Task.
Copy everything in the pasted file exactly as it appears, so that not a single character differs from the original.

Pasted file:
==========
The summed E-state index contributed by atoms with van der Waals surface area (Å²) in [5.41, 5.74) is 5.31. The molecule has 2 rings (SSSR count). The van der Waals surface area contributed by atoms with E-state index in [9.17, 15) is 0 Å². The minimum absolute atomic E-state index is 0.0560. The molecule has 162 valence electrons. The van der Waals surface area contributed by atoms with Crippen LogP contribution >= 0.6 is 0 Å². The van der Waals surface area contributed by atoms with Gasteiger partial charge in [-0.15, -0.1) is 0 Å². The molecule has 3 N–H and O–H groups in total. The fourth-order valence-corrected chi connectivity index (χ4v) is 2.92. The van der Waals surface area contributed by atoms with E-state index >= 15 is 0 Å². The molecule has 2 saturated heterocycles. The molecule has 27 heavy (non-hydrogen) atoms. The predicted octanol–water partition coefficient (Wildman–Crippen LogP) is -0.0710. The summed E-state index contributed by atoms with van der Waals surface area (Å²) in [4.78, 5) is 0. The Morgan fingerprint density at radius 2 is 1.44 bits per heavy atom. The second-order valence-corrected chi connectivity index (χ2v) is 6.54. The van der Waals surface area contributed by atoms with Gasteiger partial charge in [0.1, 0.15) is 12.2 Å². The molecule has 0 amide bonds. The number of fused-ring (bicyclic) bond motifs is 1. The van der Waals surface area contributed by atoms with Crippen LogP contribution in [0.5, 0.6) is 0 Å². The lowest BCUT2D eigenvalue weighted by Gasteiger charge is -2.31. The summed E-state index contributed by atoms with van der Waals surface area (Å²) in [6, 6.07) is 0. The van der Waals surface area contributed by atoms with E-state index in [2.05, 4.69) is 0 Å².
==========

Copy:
The summed E-state index contributed by atoms with van der Waals surface area (Å²) in [5.41, 5.74) is 5.31. The molecule has 2 rings (SSSR count). The van der Waals surface area contributed by atoms with E-state index in [9.17, 15) is 0 Å². The minimum absolute atomic E-state index is 0.0560. The molecule has 162 valence electrons. The van der Waals surface area contributed by atoms with Crippen LogP contribution >= 0.6 is 0 Å². The van der Waals surface area contributed by atoms with Gasteiger partial charge in [-0.15, -0.1) is 0 Å². The molecule has 3 N–H and O–H groups in total. The fourth-order valence-corrected chi connectivity index (χ4v) is 2.92. The van der Waals surface area contributed by atoms with E-state index >= 15 is 0 Å². The molecule has 2 saturated heterocycles. The molecule has 27 heavy (non-hydrogen) atoms. The predicted octanol–water partition coefficient (Wildman–Crippen LogP) is -0.0710. The summed E-state index contributed by atoms with van der Waals surface area (Å²) in [4.78, 5) is 0. The Morgan fingerprint density at radius 2 is 1.44 bits per heavy atom. The second-order valence-corrected chi connectivity index (χ2v) is 6.54. The van der Waals surface area contributed by atoms with Gasteiger partial charge in [0.1, 0.15) is 12.2 Å². The molecule has 0 amide bonds. The number of fused-ring (bicyclic) bond motifs is 1. The van der Waals surface area contributed by atoms with Crippen LogP contribution in [0.5, 0.6) is 0 Å². The lowest BCUT2D eigenvalue weighted by Gasteiger charge is -2.31. The summed E-state index contributed by atoms with van der Waals surface area (Å²) in [6, 6.07) is 0. The van der Waals surface area contributed by atoms with E-state index in [2.05, 4.69) is 0 Å².